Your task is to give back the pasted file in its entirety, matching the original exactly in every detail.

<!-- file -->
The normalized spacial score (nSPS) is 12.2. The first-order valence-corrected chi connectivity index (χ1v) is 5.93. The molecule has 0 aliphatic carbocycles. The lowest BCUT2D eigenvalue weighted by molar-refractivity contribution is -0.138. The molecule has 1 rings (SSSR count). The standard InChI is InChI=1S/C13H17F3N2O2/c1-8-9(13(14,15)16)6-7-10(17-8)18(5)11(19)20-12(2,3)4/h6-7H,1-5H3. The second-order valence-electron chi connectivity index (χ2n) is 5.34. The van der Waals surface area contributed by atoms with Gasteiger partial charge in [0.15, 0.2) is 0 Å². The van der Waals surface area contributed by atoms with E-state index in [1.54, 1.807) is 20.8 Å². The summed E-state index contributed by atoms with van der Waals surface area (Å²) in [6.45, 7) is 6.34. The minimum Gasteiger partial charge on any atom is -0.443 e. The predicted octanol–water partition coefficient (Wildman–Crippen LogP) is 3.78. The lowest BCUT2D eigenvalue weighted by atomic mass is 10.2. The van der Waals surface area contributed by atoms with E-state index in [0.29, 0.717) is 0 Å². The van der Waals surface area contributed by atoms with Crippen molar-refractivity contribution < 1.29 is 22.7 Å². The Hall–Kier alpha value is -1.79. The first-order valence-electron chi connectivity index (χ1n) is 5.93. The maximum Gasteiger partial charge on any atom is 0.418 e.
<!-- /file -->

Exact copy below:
The normalized spacial score (nSPS) is 12.2. The first-order valence-corrected chi connectivity index (χ1v) is 5.93. The molecule has 0 aliphatic carbocycles. The lowest BCUT2D eigenvalue weighted by molar-refractivity contribution is -0.138. The molecule has 1 rings (SSSR count). The standard InChI is InChI=1S/C13H17F3N2O2/c1-8-9(13(14,15)16)6-7-10(17-8)18(5)11(19)20-12(2,3)4/h6-7H,1-5H3. The second-order valence-electron chi connectivity index (χ2n) is 5.34. The van der Waals surface area contributed by atoms with Gasteiger partial charge in [0.15, 0.2) is 0 Å². The van der Waals surface area contributed by atoms with E-state index in [1.54, 1.807) is 20.8 Å². The summed E-state index contributed by atoms with van der Waals surface area (Å²) in [6.45, 7) is 6.34. The minimum Gasteiger partial charge on any atom is -0.443 e. The predicted octanol–water partition coefficient (Wildman–Crippen LogP) is 3.78. The lowest BCUT2D eigenvalue weighted by atomic mass is 10.2. The van der Waals surface area contributed by atoms with E-state index in [0.29, 0.717) is 0 Å². The van der Waals surface area contributed by atoms with Crippen molar-refractivity contribution < 1.29 is 22.7 Å². The Hall–Kier alpha value is -1.79. The first-order valence-electron chi connectivity index (χ1n) is 5.93. The maximum Gasteiger partial charge on any atom is 0.418 e.